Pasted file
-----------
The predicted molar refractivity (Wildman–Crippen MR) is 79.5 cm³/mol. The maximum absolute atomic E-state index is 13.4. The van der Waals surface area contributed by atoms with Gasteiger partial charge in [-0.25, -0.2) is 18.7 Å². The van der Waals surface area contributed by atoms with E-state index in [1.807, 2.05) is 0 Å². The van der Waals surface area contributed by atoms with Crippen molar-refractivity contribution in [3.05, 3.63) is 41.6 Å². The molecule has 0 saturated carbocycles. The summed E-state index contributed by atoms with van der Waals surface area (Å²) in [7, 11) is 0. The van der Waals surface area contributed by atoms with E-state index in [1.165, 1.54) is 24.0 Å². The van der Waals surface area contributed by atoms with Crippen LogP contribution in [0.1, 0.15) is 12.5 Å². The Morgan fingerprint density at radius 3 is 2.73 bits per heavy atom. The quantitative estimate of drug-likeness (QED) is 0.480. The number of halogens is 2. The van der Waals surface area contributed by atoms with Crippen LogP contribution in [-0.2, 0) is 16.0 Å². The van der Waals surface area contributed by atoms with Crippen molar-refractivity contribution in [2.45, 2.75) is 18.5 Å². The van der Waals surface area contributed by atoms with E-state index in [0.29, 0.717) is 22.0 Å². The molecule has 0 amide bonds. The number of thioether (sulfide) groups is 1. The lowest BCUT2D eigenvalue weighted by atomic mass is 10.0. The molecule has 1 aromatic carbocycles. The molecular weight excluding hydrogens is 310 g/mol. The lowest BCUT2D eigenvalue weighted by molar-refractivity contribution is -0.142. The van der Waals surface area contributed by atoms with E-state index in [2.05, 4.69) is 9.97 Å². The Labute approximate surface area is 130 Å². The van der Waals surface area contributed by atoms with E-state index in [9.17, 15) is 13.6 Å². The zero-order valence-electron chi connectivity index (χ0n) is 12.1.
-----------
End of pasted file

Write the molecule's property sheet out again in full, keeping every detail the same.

The predicted molar refractivity (Wildman–Crippen MR) is 79.5 cm³/mol. The maximum absolute atomic E-state index is 13.4. The van der Waals surface area contributed by atoms with Gasteiger partial charge in [-0.25, -0.2) is 18.7 Å². The van der Waals surface area contributed by atoms with E-state index in [1.807, 2.05) is 0 Å². The van der Waals surface area contributed by atoms with Crippen molar-refractivity contribution in [3.05, 3.63) is 41.6 Å². The molecule has 0 saturated carbocycles. The summed E-state index contributed by atoms with van der Waals surface area (Å²) in [7, 11) is 0. The van der Waals surface area contributed by atoms with E-state index in [1.165, 1.54) is 24.0 Å². The van der Waals surface area contributed by atoms with Crippen LogP contribution in [0.1, 0.15) is 12.5 Å². The Morgan fingerprint density at radius 3 is 2.73 bits per heavy atom. The quantitative estimate of drug-likeness (QED) is 0.480. The number of halogens is 2. The van der Waals surface area contributed by atoms with Crippen LogP contribution in [-0.2, 0) is 16.0 Å². The van der Waals surface area contributed by atoms with Crippen molar-refractivity contribution in [2.45, 2.75) is 18.5 Å². The van der Waals surface area contributed by atoms with E-state index in [0.29, 0.717) is 22.0 Å². The molecule has 0 amide bonds. The number of thioether (sulfide) groups is 1. The lowest BCUT2D eigenvalue weighted by atomic mass is 10.0. The molecule has 1 aromatic carbocycles. The molecular weight excluding hydrogens is 310 g/mol. The lowest BCUT2D eigenvalue weighted by molar-refractivity contribution is -0.142. The van der Waals surface area contributed by atoms with E-state index in [2.05, 4.69) is 9.97 Å². The Labute approximate surface area is 130 Å². The van der Waals surface area contributed by atoms with E-state index in [9.17, 15) is 13.6 Å². The zero-order valence-electron chi connectivity index (χ0n) is 12.1.